- CP photo by Vanessa Song
- Inferno ramen, with beef shank, egg, crispy chicken skin, scallion and chili oil
After months of pop-ups, delays and anticipation, Ki Ramen is open on Butler Street, in Lawrenceville. Occupying a choice corner spot, the restaurant stretches down 44th Street on three levels: the main, high-ceilinged dining room; a mezzanine floor with desirable counter seating facing the kitchen; and a back room that’s down a couple steps and centered on a bar. The atmosphere pleasingly conjoins casual comfort with simple stylishness that doesn’t try too hard to be hip.
The fact that Ki Ramen is a joint venture between Umami’s Roger Li and Piccolo Forno’s Dom Branduzzi might suggest some form of fusion between two of the world’s most famously noodle-centric cuisines. But no — Ki Ramen’s flavors and ingredients are definitively East Asian.
Location Details Ki Ramen
OK, there’s porchetta, clearly a nod to Branduzzi’s heritage. But the fairly thin slice of rolled pork belly doesn’t really stand out relative to simpler Asian versions of that cut. And it works because, like most noodle dishes, ramen is a bit of a chameleon, set in its core categories of ingredients — broth, wheat noodles, protein and vegetables — but not in its flavor profile.
Ki Ramen plays up this flexibility, offering six set bowls and a list of add-ins for those inclined to customize. Choices range from the expected — nori, bean sprouts (charred, a nice touch) and enoki mushrooms — to the exotic — crispy pig ears and the delightfully named “soy shiitake butter bomb.” Some of these are already included in the six set soups, each of which seems complete on its own, making the add-ins purely elective. We liked this approach and the option to round out our bowl to suit our mood and appetite, or not.
Ki Ramen’s accomplished chefs nailed the essentials. The double broth, comprised of pork and paitan chicken — a rich, almost creamy stock made by boiling the bird’s bones, cartilage and connective tissue into an opaque emulsion — was deeply savory without being distinctively meaty, enabling it to take on the flavors of each soup’s ingredients. The noodles, cooked to order in little baskets lowered into a massive box of boiling water, were stretchy, slightly chewy, almost Italian-style al dente. They held their texture through the meal, although they inevitably grew mushy in leftovers.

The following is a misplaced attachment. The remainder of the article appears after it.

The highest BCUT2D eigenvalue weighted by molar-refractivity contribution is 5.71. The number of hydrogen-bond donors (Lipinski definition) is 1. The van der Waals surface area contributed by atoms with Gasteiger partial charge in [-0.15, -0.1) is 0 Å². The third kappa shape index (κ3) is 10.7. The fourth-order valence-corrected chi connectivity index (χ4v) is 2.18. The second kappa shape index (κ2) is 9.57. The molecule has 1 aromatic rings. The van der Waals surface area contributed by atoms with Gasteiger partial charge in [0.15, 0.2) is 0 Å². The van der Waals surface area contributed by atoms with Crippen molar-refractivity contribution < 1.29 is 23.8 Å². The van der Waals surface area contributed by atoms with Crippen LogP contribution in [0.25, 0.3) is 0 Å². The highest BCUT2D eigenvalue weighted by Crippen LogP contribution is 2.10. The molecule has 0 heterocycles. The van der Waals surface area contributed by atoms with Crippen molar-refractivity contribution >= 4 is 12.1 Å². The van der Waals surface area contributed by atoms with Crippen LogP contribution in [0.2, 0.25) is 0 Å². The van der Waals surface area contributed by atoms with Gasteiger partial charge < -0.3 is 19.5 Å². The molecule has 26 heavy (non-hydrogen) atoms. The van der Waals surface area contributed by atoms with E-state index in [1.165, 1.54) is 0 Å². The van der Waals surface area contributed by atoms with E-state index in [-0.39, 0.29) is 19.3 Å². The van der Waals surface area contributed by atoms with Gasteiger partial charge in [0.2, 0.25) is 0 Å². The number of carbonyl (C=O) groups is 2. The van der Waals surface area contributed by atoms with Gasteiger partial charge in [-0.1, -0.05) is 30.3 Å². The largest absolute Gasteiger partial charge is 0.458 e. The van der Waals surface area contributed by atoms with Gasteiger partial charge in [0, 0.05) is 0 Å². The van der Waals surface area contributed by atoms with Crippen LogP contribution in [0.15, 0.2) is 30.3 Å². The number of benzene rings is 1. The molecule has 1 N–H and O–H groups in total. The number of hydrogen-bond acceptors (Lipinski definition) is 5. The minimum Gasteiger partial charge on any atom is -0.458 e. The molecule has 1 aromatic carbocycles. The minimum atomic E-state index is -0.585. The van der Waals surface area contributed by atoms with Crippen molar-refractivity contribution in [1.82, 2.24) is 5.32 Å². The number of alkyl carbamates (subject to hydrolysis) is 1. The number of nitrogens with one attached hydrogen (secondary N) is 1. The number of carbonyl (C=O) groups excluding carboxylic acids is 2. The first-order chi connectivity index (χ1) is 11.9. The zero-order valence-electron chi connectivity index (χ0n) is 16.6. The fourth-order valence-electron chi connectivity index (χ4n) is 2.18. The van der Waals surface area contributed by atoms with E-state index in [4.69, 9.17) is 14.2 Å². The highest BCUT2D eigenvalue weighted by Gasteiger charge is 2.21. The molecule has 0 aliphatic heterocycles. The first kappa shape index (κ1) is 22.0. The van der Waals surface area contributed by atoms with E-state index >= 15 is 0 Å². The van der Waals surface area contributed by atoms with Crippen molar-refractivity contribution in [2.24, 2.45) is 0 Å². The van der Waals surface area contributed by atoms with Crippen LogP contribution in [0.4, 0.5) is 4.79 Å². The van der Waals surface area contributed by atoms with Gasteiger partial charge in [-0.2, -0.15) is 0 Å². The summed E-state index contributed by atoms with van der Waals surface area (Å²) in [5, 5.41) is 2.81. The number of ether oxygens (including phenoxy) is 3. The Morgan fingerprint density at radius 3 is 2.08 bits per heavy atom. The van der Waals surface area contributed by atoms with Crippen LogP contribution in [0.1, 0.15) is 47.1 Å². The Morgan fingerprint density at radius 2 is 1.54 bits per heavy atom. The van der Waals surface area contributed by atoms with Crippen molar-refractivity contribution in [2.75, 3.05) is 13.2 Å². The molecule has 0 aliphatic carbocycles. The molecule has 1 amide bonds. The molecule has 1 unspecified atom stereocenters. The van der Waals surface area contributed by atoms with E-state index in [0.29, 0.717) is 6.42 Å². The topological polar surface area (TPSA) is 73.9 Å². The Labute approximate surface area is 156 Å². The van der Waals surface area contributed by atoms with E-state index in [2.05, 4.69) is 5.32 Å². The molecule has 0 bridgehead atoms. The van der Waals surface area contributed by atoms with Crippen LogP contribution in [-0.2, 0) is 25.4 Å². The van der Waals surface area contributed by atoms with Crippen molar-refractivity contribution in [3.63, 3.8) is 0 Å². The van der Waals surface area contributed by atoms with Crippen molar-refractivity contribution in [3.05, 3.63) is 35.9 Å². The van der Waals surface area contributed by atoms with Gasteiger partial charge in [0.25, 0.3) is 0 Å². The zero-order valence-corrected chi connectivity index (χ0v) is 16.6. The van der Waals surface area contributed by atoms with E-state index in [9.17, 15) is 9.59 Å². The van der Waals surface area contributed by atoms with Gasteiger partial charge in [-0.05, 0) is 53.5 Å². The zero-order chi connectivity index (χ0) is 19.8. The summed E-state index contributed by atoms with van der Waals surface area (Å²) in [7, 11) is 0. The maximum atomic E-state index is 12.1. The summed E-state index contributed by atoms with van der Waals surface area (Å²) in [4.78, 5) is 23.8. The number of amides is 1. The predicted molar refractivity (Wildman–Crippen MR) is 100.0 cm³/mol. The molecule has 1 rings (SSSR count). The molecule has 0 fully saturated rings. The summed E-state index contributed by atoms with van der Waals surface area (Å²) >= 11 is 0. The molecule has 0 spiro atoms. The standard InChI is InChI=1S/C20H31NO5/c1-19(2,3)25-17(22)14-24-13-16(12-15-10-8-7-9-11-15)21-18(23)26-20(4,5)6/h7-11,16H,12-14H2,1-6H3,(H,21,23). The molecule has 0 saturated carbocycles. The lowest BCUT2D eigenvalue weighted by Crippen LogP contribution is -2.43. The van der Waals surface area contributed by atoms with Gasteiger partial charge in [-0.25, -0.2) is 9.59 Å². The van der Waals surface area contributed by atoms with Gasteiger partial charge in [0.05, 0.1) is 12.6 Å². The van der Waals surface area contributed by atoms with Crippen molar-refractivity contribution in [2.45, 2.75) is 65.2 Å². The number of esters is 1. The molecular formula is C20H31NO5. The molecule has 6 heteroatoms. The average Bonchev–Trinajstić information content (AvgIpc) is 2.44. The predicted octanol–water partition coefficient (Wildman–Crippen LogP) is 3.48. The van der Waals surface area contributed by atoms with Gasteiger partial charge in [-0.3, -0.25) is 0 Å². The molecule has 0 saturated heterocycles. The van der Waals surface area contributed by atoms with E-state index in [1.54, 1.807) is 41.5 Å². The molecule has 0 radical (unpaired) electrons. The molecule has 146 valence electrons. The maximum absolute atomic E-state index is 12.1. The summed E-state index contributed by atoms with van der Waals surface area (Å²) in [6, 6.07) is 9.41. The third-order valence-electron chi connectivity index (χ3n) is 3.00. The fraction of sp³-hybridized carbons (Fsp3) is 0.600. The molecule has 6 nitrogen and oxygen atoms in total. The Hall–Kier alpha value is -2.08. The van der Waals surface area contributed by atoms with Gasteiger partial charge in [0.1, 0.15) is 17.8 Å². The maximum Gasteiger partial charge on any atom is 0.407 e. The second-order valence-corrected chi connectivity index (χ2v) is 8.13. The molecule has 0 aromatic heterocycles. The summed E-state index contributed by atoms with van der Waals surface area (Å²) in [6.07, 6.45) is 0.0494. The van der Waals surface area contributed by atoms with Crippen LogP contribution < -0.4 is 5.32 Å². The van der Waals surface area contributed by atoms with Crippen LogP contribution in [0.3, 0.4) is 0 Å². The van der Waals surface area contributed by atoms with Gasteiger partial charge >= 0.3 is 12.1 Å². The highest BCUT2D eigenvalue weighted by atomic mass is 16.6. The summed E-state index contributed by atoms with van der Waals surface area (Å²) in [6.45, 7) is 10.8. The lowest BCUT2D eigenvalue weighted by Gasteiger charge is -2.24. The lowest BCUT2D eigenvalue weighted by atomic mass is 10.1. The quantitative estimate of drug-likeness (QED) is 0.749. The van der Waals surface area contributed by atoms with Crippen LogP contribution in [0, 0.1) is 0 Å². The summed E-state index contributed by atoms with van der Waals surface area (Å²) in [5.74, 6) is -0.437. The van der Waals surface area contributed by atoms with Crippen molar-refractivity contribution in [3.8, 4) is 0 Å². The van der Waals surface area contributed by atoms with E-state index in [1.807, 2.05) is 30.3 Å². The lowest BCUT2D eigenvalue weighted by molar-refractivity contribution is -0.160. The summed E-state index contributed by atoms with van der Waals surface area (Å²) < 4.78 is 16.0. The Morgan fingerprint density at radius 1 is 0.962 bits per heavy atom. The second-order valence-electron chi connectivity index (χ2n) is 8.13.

But this leads us to another excellent quality of Ki Ramen: The soup arrived hot, but not punishingly so. After one very hesitant first sip, we were able to spoon and slurp it eagerly while all the ingredients were at their peaks.
Two broths, curry and miso, were vegetarian, but thanks to richly flavorful components like coconut milk, they didn’t taste wan in comparison to the bone-based double-broth bowls. Curry ramen took on a subtle Thai note from tamarind, but tempered it with briny Japanese wakame and earthy, hearty miso. Shoyu ramen took its main flavor from soy sauce, and the shio version from that most elemental of ingredients, sea salt. Yet even this broth, robustly rounded by porchetta, crispy pig ears, scallions, sesame seeds and a six-minute egg with a lusciously creamy yolk, was a world away from the cellophane-wrapped student staple with its salt-bomb seasoning packet. Dan dan ramen took its name and its nutty, sesame-based flavor profile from the classic Sichuan noodle dish, but its spice from pickled Korean kimchi.
Crispy pig ears were also available as a snack or side plate, allowing us to isolate their unique character. The thin strips arrived lightly fried, seasoned and crisped on the outside, but their overall texture was better described as chewy and fatty. The contrast was addictive. In the shio ramen, these textures held up surprisingly well, as did our add-ins of fried chicken skin, which were golden puffs of umami goodness.
Other snacks were also superb. Redundantly named bao buns were thick, fluffy, split and served open-face with daily meat or veggie toppings; our curry beef was shredded and headily flavored with anise. Chilled miso eggplant was ultra-tender and wonderfully savory. And rayu cucumber consisted of coarsely chopped, bite-size pieces marinated in bright, spicy taberu rayu: sesame oil infused with hot chiles.
Only fried cauliflower — cavalfiore, the name an almost-lone nod to Chef Branduzzi’s Italian heritage — was slightly disappointing, with a sauce that lacked, of all things, enough salt.
Like a great bowl of noodle soup, Ki Ramen has all the ingredients for success, confidently combined with just enough intrigue to set it apart from the rest.